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Alex MikulichJune 24, 2014
Paul Robesonby Jordan Goodman

Verso. 320p $29.95

Successful political biographies offer insight both on their individual subject and the time in which that person lived. More rare is the biography that teaches something about who we are as Americans. Jordan Goodman’s latest biography, written with the subtlety and humility befitting a black renaissance man, lifts a mirror to America.

As red-baiting and racism reveal their ugly heads in unrelenting criticism of the first black U.S. president, Goodman reminds us how a deadly alliance between anti-communism and racism, although it ultimately failed to deter Paul Robeson, strangled the American racial and political imagination by failing to attend to the wisdom of black radical politics in the 20th century.

Tracking multiple paper trails through Canadian, U.S. and U.K. archives and special collections, Goodman weaves a compelling narrative that complements a growing body of history “from below.”

W. E. B. Du Bois, who would later become Robeson’s mentor, dear friend, comrade for Pan African rights and passionate advocate, first heralded Robeson as an outstanding scholar athlete at Rutgers University through an essay for The Crisis, the journal of the National Association for the Advancement of Colored People. Suffering racism at every turn, Robeson became an all-American football player and the valedictorian of his class of 1919. A devoted student of culture and language, he would eventually sing in 20 languages.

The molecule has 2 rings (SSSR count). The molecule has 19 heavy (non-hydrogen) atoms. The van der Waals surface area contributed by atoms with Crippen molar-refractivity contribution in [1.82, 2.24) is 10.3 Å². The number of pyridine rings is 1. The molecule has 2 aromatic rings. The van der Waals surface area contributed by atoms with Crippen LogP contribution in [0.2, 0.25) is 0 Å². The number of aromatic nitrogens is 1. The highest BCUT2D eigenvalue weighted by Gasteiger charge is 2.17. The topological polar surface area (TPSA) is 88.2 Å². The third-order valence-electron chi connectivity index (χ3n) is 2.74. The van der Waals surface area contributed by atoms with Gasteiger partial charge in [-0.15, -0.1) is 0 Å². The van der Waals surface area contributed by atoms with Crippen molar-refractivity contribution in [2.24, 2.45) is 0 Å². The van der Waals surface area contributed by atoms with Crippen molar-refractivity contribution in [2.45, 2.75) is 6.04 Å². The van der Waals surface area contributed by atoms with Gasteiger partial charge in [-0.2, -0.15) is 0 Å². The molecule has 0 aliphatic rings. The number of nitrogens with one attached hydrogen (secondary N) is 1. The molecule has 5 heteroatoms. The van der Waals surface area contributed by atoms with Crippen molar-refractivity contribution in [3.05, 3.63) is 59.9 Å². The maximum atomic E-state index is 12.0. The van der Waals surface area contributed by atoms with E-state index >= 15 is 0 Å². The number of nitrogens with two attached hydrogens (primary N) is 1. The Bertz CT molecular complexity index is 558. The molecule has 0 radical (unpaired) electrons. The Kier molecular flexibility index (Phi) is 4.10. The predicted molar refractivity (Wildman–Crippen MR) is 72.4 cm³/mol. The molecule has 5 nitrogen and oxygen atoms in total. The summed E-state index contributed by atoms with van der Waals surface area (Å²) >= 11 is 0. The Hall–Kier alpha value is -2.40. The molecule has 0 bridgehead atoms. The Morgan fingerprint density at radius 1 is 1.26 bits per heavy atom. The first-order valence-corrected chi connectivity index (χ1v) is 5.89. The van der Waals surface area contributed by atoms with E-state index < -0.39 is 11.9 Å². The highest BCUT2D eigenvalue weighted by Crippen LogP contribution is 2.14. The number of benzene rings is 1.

After the bombing of the Basque town Guernica, with its defenseless civilian population, in 1937 during the Spanish Civil War, when Robeson sang to procure relief aid for refugees and children, he changed the words of “Ol’ Man River” from “I must keep rollin’ along,” to “I must keep strugglin’ til I’m dyin.’” Robeson was unswerving in his commitment to justice by seamlessly and defiantly sewing art and politics to bind the dignity and rights of oppressed people everywhere.